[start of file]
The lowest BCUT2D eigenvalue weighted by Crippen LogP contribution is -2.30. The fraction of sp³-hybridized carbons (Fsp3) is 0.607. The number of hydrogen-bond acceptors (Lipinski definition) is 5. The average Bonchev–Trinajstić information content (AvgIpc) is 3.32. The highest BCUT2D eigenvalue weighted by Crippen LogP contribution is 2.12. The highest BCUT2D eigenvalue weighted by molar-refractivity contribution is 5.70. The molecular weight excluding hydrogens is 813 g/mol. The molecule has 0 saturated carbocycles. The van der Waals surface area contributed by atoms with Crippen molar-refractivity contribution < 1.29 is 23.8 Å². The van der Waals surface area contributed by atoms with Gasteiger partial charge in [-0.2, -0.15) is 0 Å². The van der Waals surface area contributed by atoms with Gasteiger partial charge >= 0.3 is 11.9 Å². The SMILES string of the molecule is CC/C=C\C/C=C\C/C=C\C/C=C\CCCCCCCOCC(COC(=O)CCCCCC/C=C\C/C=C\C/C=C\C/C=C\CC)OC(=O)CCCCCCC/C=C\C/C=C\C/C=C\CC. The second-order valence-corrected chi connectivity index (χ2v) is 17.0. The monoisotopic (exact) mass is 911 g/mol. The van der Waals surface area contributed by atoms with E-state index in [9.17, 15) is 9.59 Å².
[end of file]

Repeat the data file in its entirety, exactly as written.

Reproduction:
The lowest BCUT2D eigenvalue weighted by Crippen LogP contribution is -2.30. The fraction of sp³-hybridized carbons (Fsp3) is 0.607. The number of hydrogen-bond acceptors (Lipinski definition) is 5. The average Bonchev–Trinajstić information content (AvgIpc) is 3.32. The highest BCUT2D eigenvalue weighted by Crippen LogP contribution is 2.12. The highest BCUT2D eigenvalue weighted by molar-refractivity contribution is 5.70. The molecular weight excluding hydrogens is 813 g/mol. The molecule has 0 saturated carbocycles. The van der Waals surface area contributed by atoms with Crippen molar-refractivity contribution < 1.29 is 23.8 Å². The van der Waals surface area contributed by atoms with Gasteiger partial charge in [-0.2, -0.15) is 0 Å². The van der Waals surface area contributed by atoms with Gasteiger partial charge >= 0.3 is 11.9 Å². The SMILES string of the molecule is CC/C=C\C/C=C\C/C=C\C/C=C\CCCCCCCOCC(COC(=O)CCCCCC/C=C\C/C=C\C/C=C\C/C=C\CC)OC(=O)CCCCCCC/C=C\C/C=C\C/C=C\CC. The second-order valence-corrected chi connectivity index (χ2v) is 17.0. The monoisotopic (exact) mass is 911 g/mol. The van der Waals surface area contributed by atoms with E-state index in [9.17, 15) is 9.59 Å².